Commonly used in crime dramas.
Once the detective has done The Summation and revealed the guilty party, we will get a Flashback of the crime being committed with the perpetrator completely visible, showing how they did it. This is particularly helpful if the murder method was fairly complicated, as a picture is of course worth a thousand words.
Sometimes there will be more than one flashback during the investigation as the detectives think out a theory; in this case, the theories and therefore the flashback may not even turn out to be correct. Sometimes it will be blurred with distorted sound and washed-out colors.
Compare Once More, with Clarity! which repeats an earlier scene but adds new information which changes our perception of what went on in that moment, and Flashback-Montage Realization which shows a series of flashbacks that may include new footage. Nothing to do with Necromancy.
- Willem Dafoe's character in The Boondock Saints not only does this, but he also walks around in the scene Dead Zone style.
- The Necro Cam shot in The Case of the Curious Bride, in which the murderer explains how victim Gregory Moxley really died, is notable for being the American film debut of Errol Flynn. Flynn's onscreen for about 2 minutes as Moxley and has no dialogue.
- In Clue, the various murders are seen being committed, when the solutions are explained.
- Fog Over Frisco: Possibly the Ur-Example, being from 1934. After being freed from imprisonment on Burchard's yacht, Val relates what she learned about Arlene's murder, with her narration being shown on-screen in Necro Cam style.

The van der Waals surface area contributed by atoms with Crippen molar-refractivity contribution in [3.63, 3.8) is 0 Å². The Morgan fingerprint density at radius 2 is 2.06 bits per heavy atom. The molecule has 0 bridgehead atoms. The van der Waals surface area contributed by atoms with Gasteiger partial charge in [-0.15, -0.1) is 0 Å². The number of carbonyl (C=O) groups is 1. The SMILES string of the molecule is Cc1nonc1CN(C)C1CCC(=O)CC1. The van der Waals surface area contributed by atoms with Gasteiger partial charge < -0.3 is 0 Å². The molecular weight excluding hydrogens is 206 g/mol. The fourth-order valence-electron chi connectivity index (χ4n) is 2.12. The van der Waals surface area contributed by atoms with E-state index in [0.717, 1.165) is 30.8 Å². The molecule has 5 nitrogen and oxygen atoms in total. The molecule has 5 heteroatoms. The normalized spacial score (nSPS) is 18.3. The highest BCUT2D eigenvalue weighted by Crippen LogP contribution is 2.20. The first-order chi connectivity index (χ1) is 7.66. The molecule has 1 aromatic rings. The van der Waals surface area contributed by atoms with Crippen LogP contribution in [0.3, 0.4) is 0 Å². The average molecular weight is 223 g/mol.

- Most of the Wuxia film Hero is in Necro Cam- the main difference being that it repeats several times, each iteration being one version of the events leading up to the conversation between the Emperor and Nameless and recounted in said conversation. Also Colour-Coded for Your Convenience- each version of events gets its own dominant colour, used in the clothes the characters wear and much of the set (for example, in the "Red" sequence, the characters wear red, hang round in a building full of red drapes and have an enormous fight in an Autumn forest).
- Used in The Last of Sheila as Phillip explains the extremely complicated murder solution to Tom.
- Most of the film/television adaptations of Agatha Christie's works include at least one 'true' (and usually several 'false') versions of this as the detective crosses off potential theories in the finale.
- Cold Case also does this at the end of every episode.
- Criminal Minds occasionally does this when the FBI experts try to explain the unsub's behavior in terms the local police (and also the audience) can understand. Usually done via greenscreen, with the agent speaking either physically watching the unsub, or taking his/her place in the crime.
- Crossing Jordan was notable for frequently superimposing lead characters reenacting a crime over Necro Cam footage of the crime actually occurring.
- CSI and its spinoffs do this multiple times in every episode. CSI is also notable for its gory body-dives, in which the camera flies around inside somebody's body (often tracing the path of a murder weapon), accompanied by all sorts of icky Foley noises. This is commonly referred to as the TMI Cam.
- Hannibal uses this frequently - Once an Episode in season 1 when the show is more episodic, and less often later.
- While not in the traditional sense, House uses a form of the Necro Cam by often zooming inside the patient's body and showing what was going on inside that caused their illness in the first place. Television Without Pity refers to it as the Magic Schoolbus Cam.
- Jonathan Creek does this, probably because the show is a howdunnit more than it is a whodunnit and the complex solutions would be tricky to get across in words alone. Subverted in the original pilot The Wrestler's Tomb, in which we get this to accompany Creek describing a mere hypothetical of how the crime could have been permitted by one suspect, which turns out not to be the actual solution.